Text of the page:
Irene Pasquetto is a doctoral student in Information Studies at UCLA. Irene holds a BA in Communication Science and a MA in Journalism and Media Studies, both from University of Verona, Italy. As a freelance journalist, Irene investigates and reports about different topic areas, mainly digital cultures, education and open government data. At UCLA, she conducts research at the Center for Knowledge Infrastructures about open data and code practices in biomedical communities. Her research methods include ethnographic participant observation, semi-structured interviews and document analysis. Irene’s research interests include data practices, data & epistemology, information policy and economics.
Jennifer Pierre is a doctoral student in the Department of Information Studies at UCLA, pursuing research in the areas of computer-mediated communication and social informatics. Her work broadly examines how people use information and communication technologies (ICTs) to form and maintain communities. Specifically, she studies how youth and other groups use social media for participation and social support, and how various individuals and communities use data to facilitate communal activism and social change. Jennifer is a co-founding member of the Southern California Climate Data Protection Project, and a former Graduate Student Researcher for the UC Digital Cultures Lab. She has a B.S. in Communication from Cornell University.
Ashley Sands is a doctoral candidate in Information Studies at UCLA. Joining us from the field of Archaeology, she brings nearly a decade of experience working with scientific data. Sands is currently completing her dissertation, which examines astronomy data management practices to reveal the expertise and infrastructure most appropriate for maximizing the utility of scientific data. Research methods include semi-structured interviews, ethnographic participant observation, and document analysis. Ashley’s research interests include scholarly communication, scientific data practices, and data management workforces.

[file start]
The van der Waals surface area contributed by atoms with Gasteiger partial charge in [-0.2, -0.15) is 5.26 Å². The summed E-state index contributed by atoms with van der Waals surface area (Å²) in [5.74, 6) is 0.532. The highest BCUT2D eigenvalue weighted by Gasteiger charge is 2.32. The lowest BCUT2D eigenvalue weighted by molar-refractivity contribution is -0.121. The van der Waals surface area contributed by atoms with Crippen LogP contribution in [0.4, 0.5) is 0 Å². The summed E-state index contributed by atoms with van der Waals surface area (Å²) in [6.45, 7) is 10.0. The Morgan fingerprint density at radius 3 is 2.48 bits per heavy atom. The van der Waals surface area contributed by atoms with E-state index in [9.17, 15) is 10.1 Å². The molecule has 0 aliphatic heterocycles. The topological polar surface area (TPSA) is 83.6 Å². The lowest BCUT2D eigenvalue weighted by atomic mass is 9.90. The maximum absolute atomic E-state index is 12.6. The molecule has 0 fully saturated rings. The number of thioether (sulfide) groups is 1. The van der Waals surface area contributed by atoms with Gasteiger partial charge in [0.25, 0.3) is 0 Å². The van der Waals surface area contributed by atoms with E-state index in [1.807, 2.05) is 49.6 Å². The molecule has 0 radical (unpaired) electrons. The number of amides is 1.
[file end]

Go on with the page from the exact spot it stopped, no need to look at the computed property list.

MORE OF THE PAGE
Kristin B. Cornelius (M.A.) is a doctoral candidate in the Department of Information Studies at the University of California, Los Angeles. Previously a composition instructor at Cal State U. Northridge from 2010-2014, where she received her BA in English and Philosophy (2009) and MA in Rhetoric and Composition (2012), she continues to work in the field of textuality studies and rhetoric by studying the documentation and recordkeeping practices of contracts and evidence as they exist within current information and institutional systems in the business, law, and financial sectors. Her dissertation project considers digitized standard form contracts from a rhetorical perspective and includes case studies on terms of service agreements and smart contracts made with blockchain technology.
Stacy Wood is a PhD student in Information Studies at UCLA. She holds an M.L.I.S. with a specialization in archives from UCLA and a B.A. in Literature, Gender Studies and Media Studies from Pitzer College. Stacy’s research focuses on the historical, legal and theoretical foundations of classified information as well as its material practices and artifactual features. She is also interested in information cultures within intelligence agencies and government bodies, media histories of intelligence, pedagogy and praxis in the information professions and radical archives.
L. Wynholds: I am a doctoral candidate in the Information Studies department. My research interests include: science and technology studies, data practices, social/historical aspects of data structures, digital libraries/archives, ethnographic field methods, situational analysis, pluralistic knowledge structures, and queer studies.